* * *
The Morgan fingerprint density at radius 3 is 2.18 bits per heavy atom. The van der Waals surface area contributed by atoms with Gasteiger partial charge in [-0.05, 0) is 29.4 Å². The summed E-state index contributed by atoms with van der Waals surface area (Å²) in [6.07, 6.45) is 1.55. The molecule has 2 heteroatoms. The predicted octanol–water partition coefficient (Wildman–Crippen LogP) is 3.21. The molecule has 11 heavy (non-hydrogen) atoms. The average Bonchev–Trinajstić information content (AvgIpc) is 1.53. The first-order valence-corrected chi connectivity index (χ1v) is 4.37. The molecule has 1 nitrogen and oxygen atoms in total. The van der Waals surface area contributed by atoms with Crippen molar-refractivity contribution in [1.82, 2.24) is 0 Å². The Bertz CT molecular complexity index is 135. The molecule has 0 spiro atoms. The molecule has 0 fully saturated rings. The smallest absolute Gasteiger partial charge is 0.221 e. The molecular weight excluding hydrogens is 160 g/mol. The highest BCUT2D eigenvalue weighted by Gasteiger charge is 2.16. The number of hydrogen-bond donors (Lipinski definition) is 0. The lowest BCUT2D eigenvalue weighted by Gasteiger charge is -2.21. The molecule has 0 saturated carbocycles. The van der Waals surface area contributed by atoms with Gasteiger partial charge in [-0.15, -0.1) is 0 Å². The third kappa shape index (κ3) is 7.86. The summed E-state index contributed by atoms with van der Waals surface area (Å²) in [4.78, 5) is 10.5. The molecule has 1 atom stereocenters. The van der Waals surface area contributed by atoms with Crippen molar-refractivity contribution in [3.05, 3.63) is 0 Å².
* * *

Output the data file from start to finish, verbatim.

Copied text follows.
The Morgan fingerprint density at radius 3 is 2.18 bits per heavy atom. The van der Waals surface area contributed by atoms with Gasteiger partial charge in [-0.05, 0) is 29.4 Å². The summed E-state index contributed by atoms with van der Waals surface area (Å²) in [6.07, 6.45) is 1.55. The molecule has 2 heteroatoms. The predicted octanol–water partition coefficient (Wildman–Crippen LogP) is 3.21. The molecule has 11 heavy (non-hydrogen) atoms. The average Bonchev–Trinajstić information content (AvgIpc) is 1.53. The first-order valence-corrected chi connectivity index (χ1v) is 4.37. The molecule has 1 nitrogen and oxygen atoms in total. The van der Waals surface area contributed by atoms with Crippen molar-refractivity contribution in [1.82, 2.24) is 0 Å². The Bertz CT molecular complexity index is 135. The molecule has 0 spiro atoms. The molecule has 0 fully saturated rings. The smallest absolute Gasteiger partial charge is 0.221 e. The molecular weight excluding hydrogens is 160 g/mol. The highest BCUT2D eigenvalue weighted by Gasteiger charge is 2.16. The number of hydrogen-bond donors (Lipinski definition) is 0. The lowest BCUT2D eigenvalue weighted by Gasteiger charge is -2.21. The molecule has 0 saturated carbocycles. The van der Waals surface area contributed by atoms with Gasteiger partial charge in [-0.15, -0.1) is 0 Å². The third kappa shape index (κ3) is 7.86. The summed E-state index contributed by atoms with van der Waals surface area (Å²) in [4.78, 5) is 10.5. The molecule has 1 atom stereocenters. The van der Waals surface area contributed by atoms with Crippen molar-refractivity contribution in [3.05, 3.63) is 0 Å².